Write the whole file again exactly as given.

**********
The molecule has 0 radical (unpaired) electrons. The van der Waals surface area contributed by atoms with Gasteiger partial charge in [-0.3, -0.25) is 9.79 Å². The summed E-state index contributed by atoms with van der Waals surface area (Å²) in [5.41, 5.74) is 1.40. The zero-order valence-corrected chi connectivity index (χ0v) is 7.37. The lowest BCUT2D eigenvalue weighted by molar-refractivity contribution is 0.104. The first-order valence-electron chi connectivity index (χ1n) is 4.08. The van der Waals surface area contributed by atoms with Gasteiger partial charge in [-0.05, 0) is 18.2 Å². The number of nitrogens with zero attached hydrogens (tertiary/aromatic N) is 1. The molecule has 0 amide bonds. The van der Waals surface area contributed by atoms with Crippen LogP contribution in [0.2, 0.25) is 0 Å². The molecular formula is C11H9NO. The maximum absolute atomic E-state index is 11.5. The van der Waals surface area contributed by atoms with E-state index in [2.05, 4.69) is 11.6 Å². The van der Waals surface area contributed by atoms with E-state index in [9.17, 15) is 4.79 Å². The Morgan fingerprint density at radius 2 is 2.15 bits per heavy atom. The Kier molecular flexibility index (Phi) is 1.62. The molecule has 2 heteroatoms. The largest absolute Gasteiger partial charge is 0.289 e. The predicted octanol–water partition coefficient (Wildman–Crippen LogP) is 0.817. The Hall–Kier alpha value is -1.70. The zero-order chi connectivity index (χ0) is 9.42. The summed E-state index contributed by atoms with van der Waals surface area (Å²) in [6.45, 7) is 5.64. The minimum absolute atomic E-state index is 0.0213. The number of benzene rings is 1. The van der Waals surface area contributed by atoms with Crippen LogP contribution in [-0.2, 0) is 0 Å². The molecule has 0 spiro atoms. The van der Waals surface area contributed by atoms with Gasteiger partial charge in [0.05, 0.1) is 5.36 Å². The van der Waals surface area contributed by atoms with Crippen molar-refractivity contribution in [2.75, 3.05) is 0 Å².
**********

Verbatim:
The molecule has 0 radical (unpaired) electrons. The van der Waals surface area contributed by atoms with Gasteiger partial charge in [-0.3, -0.25) is 9.79 Å². The summed E-state index contributed by atoms with van der Waals surface area (Å²) in [5.41, 5.74) is 1.40. The zero-order valence-corrected chi connectivity index (χ0v) is 7.37. The lowest BCUT2D eigenvalue weighted by molar-refractivity contribution is 0.104. The first-order valence-electron chi connectivity index (χ1n) is 4.08. The van der Waals surface area contributed by atoms with Gasteiger partial charge in [-0.05, 0) is 18.2 Å². The number of nitrogens with zero attached hydrogens (tertiary/aromatic N) is 1. The molecule has 0 amide bonds. The van der Waals surface area contributed by atoms with Crippen LogP contribution in [0.2, 0.25) is 0 Å². The molecular formula is C11H9NO. The maximum absolute atomic E-state index is 11.5. The van der Waals surface area contributed by atoms with E-state index in [2.05, 4.69) is 11.6 Å². The van der Waals surface area contributed by atoms with E-state index in [9.17, 15) is 4.79 Å². The Morgan fingerprint density at radius 2 is 2.15 bits per heavy atom. The Kier molecular flexibility index (Phi) is 1.62. The molecule has 2 heteroatoms. The largest absolute Gasteiger partial charge is 0.289 e. The predicted octanol–water partition coefficient (Wildman–Crippen LogP) is 0.817. The Hall–Kier alpha value is -1.70. The zero-order chi connectivity index (χ0) is 9.42. The summed E-state index contributed by atoms with van der Waals surface area (Å²) in [6.45, 7) is 5.64. The minimum absolute atomic E-state index is 0.0213. The number of benzene rings is 1. The van der Waals surface area contributed by atoms with Crippen LogP contribution in [-0.2, 0) is 0 Å². The molecule has 0 spiro atoms. The van der Waals surface area contributed by atoms with Gasteiger partial charge in [0.05, 0.1) is 5.36 Å². The van der Waals surface area contributed by atoms with Crippen molar-refractivity contribution in [2.75, 3.05) is 0 Å².